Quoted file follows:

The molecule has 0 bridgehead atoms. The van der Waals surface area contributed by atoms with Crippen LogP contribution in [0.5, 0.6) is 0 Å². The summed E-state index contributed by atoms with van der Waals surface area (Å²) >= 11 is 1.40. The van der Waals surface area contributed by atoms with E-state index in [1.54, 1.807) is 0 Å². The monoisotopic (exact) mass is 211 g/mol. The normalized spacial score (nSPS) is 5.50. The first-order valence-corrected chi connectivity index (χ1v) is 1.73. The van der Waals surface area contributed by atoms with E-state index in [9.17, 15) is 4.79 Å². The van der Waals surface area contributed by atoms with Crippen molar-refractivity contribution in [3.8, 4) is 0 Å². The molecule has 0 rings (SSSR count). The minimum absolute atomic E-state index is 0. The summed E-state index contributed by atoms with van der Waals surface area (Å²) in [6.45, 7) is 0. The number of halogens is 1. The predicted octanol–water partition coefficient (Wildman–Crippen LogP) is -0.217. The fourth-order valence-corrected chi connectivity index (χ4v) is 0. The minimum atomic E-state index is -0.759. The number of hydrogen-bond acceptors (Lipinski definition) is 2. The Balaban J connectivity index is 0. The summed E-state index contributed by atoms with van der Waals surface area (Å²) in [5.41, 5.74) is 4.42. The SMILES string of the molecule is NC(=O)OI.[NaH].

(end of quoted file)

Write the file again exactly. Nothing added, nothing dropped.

The molecule has 0 bridgehead atoms. The van der Waals surface area contributed by atoms with Crippen LogP contribution in [0.5, 0.6) is 0 Å². The summed E-state index contributed by atoms with van der Waals surface area (Å²) >= 11 is 1.40. The van der Waals surface area contributed by atoms with E-state index in [1.54, 1.807) is 0 Å². The monoisotopic (exact) mass is 211 g/mol. The normalized spacial score (nSPS) is 5.50. The first-order valence-corrected chi connectivity index (χ1v) is 1.73. The van der Waals surface area contributed by atoms with E-state index in [9.17, 15) is 4.79 Å². The van der Waals surface area contributed by atoms with Crippen molar-refractivity contribution in [3.8, 4) is 0 Å². The molecule has 0 rings (SSSR count). The minimum absolute atomic E-state index is 0. The summed E-state index contributed by atoms with van der Waals surface area (Å²) in [6.45, 7) is 0. The number of halogens is 1. The predicted octanol–water partition coefficient (Wildman–Crippen LogP) is -0.217. The fourth-order valence-corrected chi connectivity index (χ4v) is 0. The minimum atomic E-state index is -0.759. The number of hydrogen-bond acceptors (Lipinski definition) is 2. The Balaban J connectivity index is 0. The summed E-state index contributed by atoms with van der Waals surface area (Å²) in [5.41, 5.74) is 4.42. The SMILES string of the molecule is NC(=O)OI.[NaH].